Have you ever seen a piece of art and known you’ve liked it but couldn’t find the words to describe it? As a writer, I should be able to conjure up a few adjectives to sum up Jim Spendlove’s illustrations but I’m totally blank. But I know I love them all.
I found his work today after browsing Bandcamp and coming across his cover art for Saltfeend’s new album, Skydrone. It reminded me of a landscape I’d see on Adventure Time—otherworldly yet organic. And so I went in search for more.
I loathe to use comparisons for artists as it can be derivative but Spendlove’s work reminds me of two of my favourite illustrators: Theodore Taylor III and Anthony Browne. There’s a hint of surrealism in their work but a strong sense of reality as well. Spendlove’s palettes are warm and comforting and I love the plant motifs.
So there you go. I found a few adjectives in the end. But sometimes, art speaks for itself and the messages in Spendlove’s work is more enriching than anything I could muster.
The itinerant life is coveted by many but it isn’t for everyone. The main obstacle is the insecurity of hopping from place to place without a home to return to every night; it’s there but not always within arm’s reach. But for Pat Perry, that has been a source of inspiration, even if that means being held at gunpoint and getting arrested.
Who in the world is Pat Perry?
Pat Perry was born in Michigan but now lives in Detroit, working itinerantly according to his website. He has worked with the likes of the BBC, Twitter, and Atlantic Records and could have worked for even bigger brands but turned them down telling Communication Arts, “I only want to make work that reflects what I care about.” He expanded, discussing the time he rejected a $40,000 offer to work with Taco Bell:
“I would never judge anyone harshly for taking work like this, and even for me, it was a hard situation I mulled over because I could have used the money, but I just don’t want to be remembered for that. Maybe it would have been a flash in the pan, but maybe I would have become the Taco Bell guy.”
Some of his influences include Max Horkheimer and Friedrich Nietzsche, and philosophy has a significant influence on Perry’s work, particular in his processes:
“Sometimes I just run away […] It is how I get to be alone and be a silent observer for a while.”
When Perry isn’t sketching, he paints on panels and walls. His acrylic work borders on the hyperreal, depicting the regular lives and scenery of the USA. His outdoor works have taken him to the corners of the earth, with murals in Sweden, Canada, New Zealand, and Iraq. What strikes me about his work is how considered and thoughtful it is. For an American to paint a mural in Iraq and for it to complement the surroundings so well is astonishing and refreshing.
Pat Perry’s work evokes and provokes. You feel safe in his creative world, with the soft, earthy palettes, and representations of humanity in its rawest forms. But his paintings and illustrations demand your attention as you search for unseen artefacts and subtle details. Every piece has a story to tell and you’ll want to cosy up to it to fully enjoy the experience.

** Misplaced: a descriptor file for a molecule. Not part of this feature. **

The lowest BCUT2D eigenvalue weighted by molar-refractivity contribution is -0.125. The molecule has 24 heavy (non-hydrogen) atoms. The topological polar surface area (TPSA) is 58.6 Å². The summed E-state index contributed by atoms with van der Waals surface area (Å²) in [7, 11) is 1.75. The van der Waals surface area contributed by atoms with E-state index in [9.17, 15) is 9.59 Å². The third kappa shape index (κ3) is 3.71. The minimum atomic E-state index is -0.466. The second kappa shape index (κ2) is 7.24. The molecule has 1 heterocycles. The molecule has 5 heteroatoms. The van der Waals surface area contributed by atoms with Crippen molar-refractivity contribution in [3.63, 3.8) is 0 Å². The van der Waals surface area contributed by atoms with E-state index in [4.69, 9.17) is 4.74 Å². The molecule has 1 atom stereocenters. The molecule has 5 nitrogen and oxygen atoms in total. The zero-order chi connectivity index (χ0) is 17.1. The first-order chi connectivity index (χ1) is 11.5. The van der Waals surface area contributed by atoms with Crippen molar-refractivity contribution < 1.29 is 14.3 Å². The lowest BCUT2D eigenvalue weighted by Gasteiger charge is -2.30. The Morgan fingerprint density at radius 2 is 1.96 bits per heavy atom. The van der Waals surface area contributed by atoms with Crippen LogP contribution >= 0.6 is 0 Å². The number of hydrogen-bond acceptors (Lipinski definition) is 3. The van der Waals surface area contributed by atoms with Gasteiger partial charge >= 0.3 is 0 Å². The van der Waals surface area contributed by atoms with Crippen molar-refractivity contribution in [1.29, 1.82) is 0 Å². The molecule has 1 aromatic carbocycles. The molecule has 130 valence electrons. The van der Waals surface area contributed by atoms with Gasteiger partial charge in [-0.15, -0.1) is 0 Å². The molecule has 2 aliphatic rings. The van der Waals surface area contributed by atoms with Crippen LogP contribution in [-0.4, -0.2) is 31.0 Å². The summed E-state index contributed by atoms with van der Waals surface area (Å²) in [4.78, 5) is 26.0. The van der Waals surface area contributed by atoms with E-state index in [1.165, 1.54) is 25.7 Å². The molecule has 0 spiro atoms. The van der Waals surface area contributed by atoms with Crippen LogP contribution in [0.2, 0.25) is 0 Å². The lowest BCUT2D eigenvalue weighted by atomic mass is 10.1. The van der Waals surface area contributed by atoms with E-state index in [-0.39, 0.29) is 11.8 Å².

One of my favourite artists is Keith Haring. His ability to create art anywhere made his work accessible to anyone. It courted controversy within the art world when he was alive and that only enhanced his appeal to me.
Oskunk offers a similar approach to his art. Based in Paris, the French artist combines video games, Japanese manga, graffiti, and comics to create incredible typographical pieces.
He started out in 2007 after viewing a custom art exhibition and started out by customizing a NES. He uploaded the result online and requests came flooding in. Now, Oskunk prefers paintings using a “tag cloud” aesthetic with comic book style typographic mixed with art from his pool of pop culture inspiration. And he’s mean with a Posca pen too.
But talk is cheap in art. Let’s take a look at a few of Oskunk’s best works.
Customised Wario Gameboy
I’m a sucker for customised Gameboys (I’ve even made some myself). This was the first Oskunk custom design I saw and it’s glorious. He brightened up a beaten-up yellow Gameboy DMG with a cool Wario Posca pen design.
Undead Magneto Pop Figure
Oskunk transformed a plain pop figure into a bright but frightening undead zombie Magneto with the help of his black Posca marker and some brilliant paints. It certainly looks better than the newer X-Men movies.
Calavera Iron Man
This stunning render strips Iron Man down to a monochrome palette with a Mexican calavera design. Can you imagine Antonio Rígido (Tony Stark translated to Spanish) as a luchador?
Lindt Bunny Skeleton
Following on from the macabre theme is this quick custom job on a Lindt bunny. Ever wondered what a Lindt bunny skeleton would look like? Well, now you can. (No bunnies were harmed in the making of this piece and the chocolate bunny does not contain any bones.)
This spectacular work uses just six Posca markers on black paper. Thanos’s rendered face is amazing in its use of negative space but the star of the show is the typographical gauntlet, made up of the Marvel heroes’ names.
Create your own art with these tools
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Upendo Taylor was born in Watts, California but moved to New York to make the city “his canvas” according to his website. He draws inspiration from everything in his life and puts them back into his art in the best possible way.
His aesthetic has covered topics such as pop culture, cartoons, and his love of hamburgers with different media like hand drawings, painting, and computer designs.